"Shut up, Jesus. Get out, get out of that hole. We still have to make five graves." The cloud from the mouth of the sergeant fluttered angrily away toward Jesus. "No," he said and thrust two fancy cloud pillars out of his nose, "No." He spoke very softly and with his eyes closed: "The graves are just too shallow. When spring comes, the bones stick up out of the ground everywhere. When it thaws. Everywhere the bones. No I don't want that any more. No, no. And always me. Always I'm supposed to lie down in the grave to see if it is suitable. Always me. I've started dreaming about it. That's horrible for me, you know, that I'm always the one who's supposed to try out the graves. Always me. Always me. After a while a person starts having dreams about it. That's horrible for me, that I'm always supposed to climb into the graves." He clambered out of the shallow grave and took four steps over to a dark heap. The heap consisted of dead men. They were twisted as if they had been taken by surprise in a confused dance. Jesus laid his pickaxe softly and carefully beside the heap of dead men. He could have just thrown the pickaxe down, the pickaxe wouldn't have harmed anything. But he laid it down softly and carefully, as though he didn't want to bother or awaken anyone. For God's sake don't wake anyone. Not just out of respect, but also out of fear. Out of fear. For God's sake don't wake anyone. Then he took off through the crunching snow for the village, past the other two as if they weren't even there. Repulsively, the snow crunched that same way, quite exactly that same way. He raised his feet and stilted like a bird through the snow in order to lessen the crunching.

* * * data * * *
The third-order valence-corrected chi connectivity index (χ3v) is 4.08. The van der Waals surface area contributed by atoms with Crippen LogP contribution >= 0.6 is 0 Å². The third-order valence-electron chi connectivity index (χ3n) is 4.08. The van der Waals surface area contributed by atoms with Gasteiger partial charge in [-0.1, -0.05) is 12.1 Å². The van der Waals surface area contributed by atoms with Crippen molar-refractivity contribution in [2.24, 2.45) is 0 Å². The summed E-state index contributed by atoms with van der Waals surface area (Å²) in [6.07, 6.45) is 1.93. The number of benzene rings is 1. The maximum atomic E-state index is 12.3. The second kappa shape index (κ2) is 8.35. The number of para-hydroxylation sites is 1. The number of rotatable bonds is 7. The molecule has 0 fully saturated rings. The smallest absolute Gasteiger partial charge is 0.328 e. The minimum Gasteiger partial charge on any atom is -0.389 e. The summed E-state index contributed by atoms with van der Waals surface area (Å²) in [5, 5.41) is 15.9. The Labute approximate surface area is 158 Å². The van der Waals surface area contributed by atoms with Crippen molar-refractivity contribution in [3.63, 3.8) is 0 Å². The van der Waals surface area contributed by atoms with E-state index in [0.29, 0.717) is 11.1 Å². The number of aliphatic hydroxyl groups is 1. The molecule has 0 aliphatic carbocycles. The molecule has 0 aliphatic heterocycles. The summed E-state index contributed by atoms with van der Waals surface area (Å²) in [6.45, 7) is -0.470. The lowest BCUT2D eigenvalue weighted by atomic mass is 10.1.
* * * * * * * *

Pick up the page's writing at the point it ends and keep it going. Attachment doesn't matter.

Behind him the sergeant screamed: 'Jesus! You come back here immediately! I'm giving you an order! You come back to work immediately!" The sergeant screamed, but Jesus did not look back. He stilted like a bird through the snow, like a bird, in order to lessen the crunching. The sergeant screamed- but Jesus did not look back. Only his hands made a motion as he said: "Softly, softly! For God's sake don't wake anyone! I don't want that anymore. No. No. Always me. Always me." He became ever smaller, smaller, until he disappeared behind a snowdrift.

"I'll have to report him." The sergeant made a wet cottony bundle of clouds in the icy air. "It's clear, I must report him. That is dereliction of duty. We both saw it, and he is gone. I must report him."

"And what do you suppose they'll do with him?" grinned the other. "Nothing much. Nothing much at all." The sergeant wrote a name in his notebook. "Nothing. The old man will order him to report to his office. The old man has always gotten a kick out of Jesus. He bawls him out so that he won't eat or say anything for a couple days and lets him go. Then he is alright again for a while. But I still have to report him. Even though the old man likes him. And the graves must get made, too. Someone must get in to see if they are suitable. That doesn't help anything."

"How did he get to be called Jesus?" grinned the other. "Oh, there's no reason. I guess the old man named him that because he looked so gentle. The old man thought he looked so gentle. Since then his name is Jesus. But of course," said the sergeant and made another explosive charge ready for the next grave, "I must report him, for the graves certainly must get made."

Translation copyright ©1974, 2002 by E. J. Campfield. All rights reserved.



"Jesus Wants Nothing More To Do With It"
appears here as originally published in
Volume 19 · Number 2 · Winter 1980
The University of British Columbia
Vancouver, B.C.

...And as republished in the anthology
Volume 23 · Number 2 · Winter 1984
The University of British Columbia
Vancouver, B.C.